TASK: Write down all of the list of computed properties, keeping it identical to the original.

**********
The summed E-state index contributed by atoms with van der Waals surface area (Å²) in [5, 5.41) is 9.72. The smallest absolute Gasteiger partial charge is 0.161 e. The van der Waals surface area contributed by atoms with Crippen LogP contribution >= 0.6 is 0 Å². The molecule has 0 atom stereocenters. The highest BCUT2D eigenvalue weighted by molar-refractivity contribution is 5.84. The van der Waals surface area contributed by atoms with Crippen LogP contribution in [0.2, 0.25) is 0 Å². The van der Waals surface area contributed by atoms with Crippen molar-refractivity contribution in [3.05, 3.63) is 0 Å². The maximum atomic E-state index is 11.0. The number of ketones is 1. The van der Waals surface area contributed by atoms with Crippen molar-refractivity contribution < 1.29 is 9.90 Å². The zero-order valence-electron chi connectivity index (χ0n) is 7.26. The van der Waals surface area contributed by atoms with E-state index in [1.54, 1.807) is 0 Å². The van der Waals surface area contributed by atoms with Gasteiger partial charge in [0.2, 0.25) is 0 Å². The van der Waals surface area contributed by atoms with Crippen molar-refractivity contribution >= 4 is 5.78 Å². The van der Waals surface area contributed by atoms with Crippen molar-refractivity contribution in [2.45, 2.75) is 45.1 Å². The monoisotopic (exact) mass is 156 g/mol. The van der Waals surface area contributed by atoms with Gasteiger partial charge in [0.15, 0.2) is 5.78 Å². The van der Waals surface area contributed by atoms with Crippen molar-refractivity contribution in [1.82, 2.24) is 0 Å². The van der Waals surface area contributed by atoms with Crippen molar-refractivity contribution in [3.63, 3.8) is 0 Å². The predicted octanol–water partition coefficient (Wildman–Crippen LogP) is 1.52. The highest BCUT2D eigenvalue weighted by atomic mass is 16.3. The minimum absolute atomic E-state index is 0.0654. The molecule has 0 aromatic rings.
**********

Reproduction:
The summed E-state index contributed by atoms with van der Waals surface area (Å²) in [5, 5.41) is 9.72. The smallest absolute Gasteiger partial charge is 0.161 e. The van der Waals surface area contributed by atoms with Crippen LogP contribution >= 0.6 is 0 Å². The molecule has 0 atom stereocenters. The highest BCUT2D eigenvalue weighted by molar-refractivity contribution is 5.84. The van der Waals surface area contributed by atoms with Crippen LogP contribution in [0.2, 0.25) is 0 Å². The van der Waals surface area contributed by atoms with Crippen molar-refractivity contribution in [3.05, 3.63) is 0 Å². The maximum atomic E-state index is 11.0. The number of ketones is 1. The van der Waals surface area contributed by atoms with Crippen molar-refractivity contribution < 1.29 is 9.90 Å². The zero-order valence-electron chi connectivity index (χ0n) is 7.26. The van der Waals surface area contributed by atoms with E-state index in [1.54, 1.807) is 0 Å². The van der Waals surface area contributed by atoms with Gasteiger partial charge in [0.2, 0.25) is 0 Å². The van der Waals surface area contributed by atoms with Crippen molar-refractivity contribution >= 4 is 5.78 Å². The van der Waals surface area contributed by atoms with Crippen molar-refractivity contribution in [2.45, 2.75) is 45.1 Å². The monoisotopic (exact) mass is 156 g/mol. The van der Waals surface area contributed by atoms with Gasteiger partial charge in [0.15, 0.2) is 5.78 Å². The van der Waals surface area contributed by atoms with Crippen molar-refractivity contribution in [1.82, 2.24) is 0 Å². The van der Waals surface area contributed by atoms with Crippen molar-refractivity contribution in [3.63, 3.8) is 0 Å². The predicted octanol–water partition coefficient (Wildman–Crippen LogP) is 1.52. The highest BCUT2D eigenvalue weighted by atomic mass is 16.3. The minimum absolute atomic E-state index is 0.0654. The molecule has 0 aromatic rings.